Special-interest groups could unite for passage
James Rufus Koren, Staff Writer
Created: 03/05/2011 07:11:16 AM PST

Republican lawmakers say they don’t want a set of tax extensions to go before California voters in a June special election.

While lawmakers say that’s because voters rejected a nearly identical slate of taxes two years ago, making another election a waste of time and money, some Republican legislators and strategists say there’s another reason: because voters might approve the taxes this time.

“I think it’s going to be a much closer vote than the last one,” said Assemblyman Paul Cook, R-Yucaipa.

Gov. Jerry Brown’s budget plan calls for solving the state’s $26 billion budget deficit by cutting spending, taking money from special government funds and extending a set of tax increases approved by the Legislature in 2009. Specifically, the proposal calls for extending increases in sales tax, income tax and the vehicle license fee – some of those increases lapsed on Jan. 1 – for five years, raising about $11 billion this year.

In May 2009, voters overwhelmingly rejected a plan to extend those tax increases by two years. But despite that, Cook and others say there’s good reason to believe the tax measure could pass.

“It depends on the different special-interest groups and how much they buy in to this election,” Cook said. “Right now, I think they’re all in. You’re going to see a lot of money.”

Republicans are specifically concerned about public employee unions, which would likely offer plenty of money and support to pass the tax
measure. The tax extensions would almost certainly prevent many state workers and public school teachers from losing their jobs.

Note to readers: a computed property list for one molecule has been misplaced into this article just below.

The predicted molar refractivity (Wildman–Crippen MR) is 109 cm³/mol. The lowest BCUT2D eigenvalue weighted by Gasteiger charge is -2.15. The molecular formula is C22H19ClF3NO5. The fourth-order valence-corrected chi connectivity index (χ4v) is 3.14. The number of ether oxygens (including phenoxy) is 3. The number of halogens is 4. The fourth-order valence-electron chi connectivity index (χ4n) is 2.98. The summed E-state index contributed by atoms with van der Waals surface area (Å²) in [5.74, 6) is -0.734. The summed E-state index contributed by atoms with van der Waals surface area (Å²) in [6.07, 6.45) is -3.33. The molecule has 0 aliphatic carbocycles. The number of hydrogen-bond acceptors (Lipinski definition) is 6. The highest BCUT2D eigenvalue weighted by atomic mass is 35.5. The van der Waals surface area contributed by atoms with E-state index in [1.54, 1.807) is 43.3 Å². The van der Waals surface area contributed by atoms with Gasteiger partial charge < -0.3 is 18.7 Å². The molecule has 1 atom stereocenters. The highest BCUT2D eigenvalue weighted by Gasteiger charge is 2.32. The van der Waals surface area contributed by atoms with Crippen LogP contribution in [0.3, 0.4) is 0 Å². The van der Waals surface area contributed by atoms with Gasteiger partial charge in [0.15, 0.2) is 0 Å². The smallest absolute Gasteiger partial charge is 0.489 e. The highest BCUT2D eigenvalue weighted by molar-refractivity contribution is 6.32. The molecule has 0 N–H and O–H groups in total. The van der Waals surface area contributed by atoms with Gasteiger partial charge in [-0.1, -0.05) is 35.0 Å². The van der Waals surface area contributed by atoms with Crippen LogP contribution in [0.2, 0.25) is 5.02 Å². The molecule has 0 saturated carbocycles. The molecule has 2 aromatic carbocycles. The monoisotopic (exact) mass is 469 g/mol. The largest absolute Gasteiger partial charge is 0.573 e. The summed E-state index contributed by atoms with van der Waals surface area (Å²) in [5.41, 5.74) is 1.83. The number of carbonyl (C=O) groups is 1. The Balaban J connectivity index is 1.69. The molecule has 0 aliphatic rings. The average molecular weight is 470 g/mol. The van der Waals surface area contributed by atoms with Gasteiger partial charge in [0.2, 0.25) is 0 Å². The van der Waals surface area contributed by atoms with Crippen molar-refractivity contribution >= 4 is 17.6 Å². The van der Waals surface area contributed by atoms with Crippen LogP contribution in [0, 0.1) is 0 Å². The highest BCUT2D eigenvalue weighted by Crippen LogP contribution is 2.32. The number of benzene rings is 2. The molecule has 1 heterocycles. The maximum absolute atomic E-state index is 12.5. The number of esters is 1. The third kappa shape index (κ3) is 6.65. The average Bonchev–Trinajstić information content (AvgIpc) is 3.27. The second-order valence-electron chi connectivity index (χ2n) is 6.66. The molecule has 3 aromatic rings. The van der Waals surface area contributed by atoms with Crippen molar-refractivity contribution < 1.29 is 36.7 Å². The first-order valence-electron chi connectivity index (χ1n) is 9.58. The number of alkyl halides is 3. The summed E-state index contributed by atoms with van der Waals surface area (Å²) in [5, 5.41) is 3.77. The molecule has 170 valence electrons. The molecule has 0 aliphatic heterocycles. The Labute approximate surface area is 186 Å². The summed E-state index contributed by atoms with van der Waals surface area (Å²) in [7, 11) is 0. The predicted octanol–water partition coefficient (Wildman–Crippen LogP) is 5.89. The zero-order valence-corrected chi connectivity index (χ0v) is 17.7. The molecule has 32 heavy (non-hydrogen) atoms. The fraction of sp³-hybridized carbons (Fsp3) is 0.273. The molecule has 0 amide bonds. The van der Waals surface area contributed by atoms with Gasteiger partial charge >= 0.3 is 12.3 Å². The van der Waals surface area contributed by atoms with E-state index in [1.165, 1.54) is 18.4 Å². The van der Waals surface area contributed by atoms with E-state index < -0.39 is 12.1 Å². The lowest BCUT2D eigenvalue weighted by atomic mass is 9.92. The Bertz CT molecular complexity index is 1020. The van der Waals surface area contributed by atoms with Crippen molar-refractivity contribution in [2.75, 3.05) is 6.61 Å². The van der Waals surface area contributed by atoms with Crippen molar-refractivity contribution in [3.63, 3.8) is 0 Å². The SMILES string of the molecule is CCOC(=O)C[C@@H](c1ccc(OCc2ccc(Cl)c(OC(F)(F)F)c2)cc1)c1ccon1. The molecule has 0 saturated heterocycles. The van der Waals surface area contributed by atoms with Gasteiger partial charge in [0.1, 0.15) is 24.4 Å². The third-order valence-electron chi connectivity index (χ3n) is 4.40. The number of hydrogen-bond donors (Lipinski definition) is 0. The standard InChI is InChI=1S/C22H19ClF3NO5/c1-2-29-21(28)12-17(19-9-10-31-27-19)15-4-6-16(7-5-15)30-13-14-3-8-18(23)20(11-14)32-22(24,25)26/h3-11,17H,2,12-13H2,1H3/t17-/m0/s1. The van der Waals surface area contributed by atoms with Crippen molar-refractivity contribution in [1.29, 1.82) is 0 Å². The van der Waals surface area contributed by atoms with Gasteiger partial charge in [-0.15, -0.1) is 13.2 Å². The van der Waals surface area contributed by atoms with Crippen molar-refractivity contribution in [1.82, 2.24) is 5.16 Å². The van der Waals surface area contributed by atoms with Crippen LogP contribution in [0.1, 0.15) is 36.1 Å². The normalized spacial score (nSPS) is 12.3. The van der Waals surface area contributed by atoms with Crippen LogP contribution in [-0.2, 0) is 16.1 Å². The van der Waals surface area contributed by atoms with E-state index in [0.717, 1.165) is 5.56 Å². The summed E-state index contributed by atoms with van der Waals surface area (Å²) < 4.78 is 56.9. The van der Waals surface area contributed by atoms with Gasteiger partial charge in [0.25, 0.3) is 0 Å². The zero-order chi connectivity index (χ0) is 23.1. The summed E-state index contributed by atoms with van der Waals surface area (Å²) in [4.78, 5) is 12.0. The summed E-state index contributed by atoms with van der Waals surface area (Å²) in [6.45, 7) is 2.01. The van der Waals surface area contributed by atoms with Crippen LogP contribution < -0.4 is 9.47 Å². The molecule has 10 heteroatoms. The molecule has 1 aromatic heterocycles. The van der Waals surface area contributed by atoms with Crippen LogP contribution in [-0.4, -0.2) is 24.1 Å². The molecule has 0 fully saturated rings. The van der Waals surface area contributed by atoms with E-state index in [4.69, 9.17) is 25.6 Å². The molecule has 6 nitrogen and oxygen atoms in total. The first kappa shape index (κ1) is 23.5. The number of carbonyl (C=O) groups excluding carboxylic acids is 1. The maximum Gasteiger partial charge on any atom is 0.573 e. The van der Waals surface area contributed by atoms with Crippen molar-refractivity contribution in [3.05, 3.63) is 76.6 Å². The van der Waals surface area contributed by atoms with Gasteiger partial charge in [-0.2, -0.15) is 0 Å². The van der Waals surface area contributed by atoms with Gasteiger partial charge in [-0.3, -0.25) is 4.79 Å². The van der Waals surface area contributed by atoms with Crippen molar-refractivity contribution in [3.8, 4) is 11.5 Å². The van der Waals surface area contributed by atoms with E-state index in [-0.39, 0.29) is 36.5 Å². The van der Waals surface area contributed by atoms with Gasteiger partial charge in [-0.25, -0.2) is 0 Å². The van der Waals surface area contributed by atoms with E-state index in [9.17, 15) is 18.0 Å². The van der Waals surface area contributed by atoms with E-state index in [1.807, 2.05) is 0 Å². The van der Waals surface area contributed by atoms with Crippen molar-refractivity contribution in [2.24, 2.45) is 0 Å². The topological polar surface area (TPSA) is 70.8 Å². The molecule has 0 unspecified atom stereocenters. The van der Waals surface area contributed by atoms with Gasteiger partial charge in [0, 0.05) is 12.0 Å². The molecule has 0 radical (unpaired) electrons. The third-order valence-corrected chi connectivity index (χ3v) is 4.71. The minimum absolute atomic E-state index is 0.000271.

That’s especially worrisome because unions were not united behind the tax extensions in May 2009.

“The unions were split in the last go-round,” said Jon Fleischman, a vice chairman of the California Republican Party and publisher of FlashReport.org, a popular blog about California politics. “They would not be this time.”

Total union support would mean lots of money and lots of manpower going into a campaign for the tax measures, Fleischman said.

Jack Pitney, a political science professor at Claremont McKenna College, said that’s true, but that there’s another, larger group that could be more influential.

“Probably much more so than in 2009, you’ve got parents of kids in public schools,” he said. “The schools have taken a hit and the message of the people in favor of the measure is that schools are going to take another huge hit if it doesn’t pass.”

Brown last week released a draft of the tax measure he’d like to see put on the ballot – he’s calling it the Public Safety and Public Education Act of 2011. Fleischman said Brown and California Democrats are simply trying to scare voters into supporting tax increases by threatening to cut from schools and public safety.

True or not, scare tactic or not, Dean Bonner, a research associate with the Public Policy Institute of California, said it’s a good way to drum up support for the measure.

“If the governor can tie (the taxes extensions) to specific things, and if he can do a really good selling job on this, I think there’s the potential that something could pass,” he said. “You could have people who are against tax increases in general who could potentially be for it.”

Pitney said Brown, much more than Schwarzenegger in 2009, is in a good position to do just that.

“Schwarzenegger had lost pretty much all his persuasive power by 2009,” Pitney said. “Jerry Brown still has some. … For the time being, voters are much more likely to take him seriously.”

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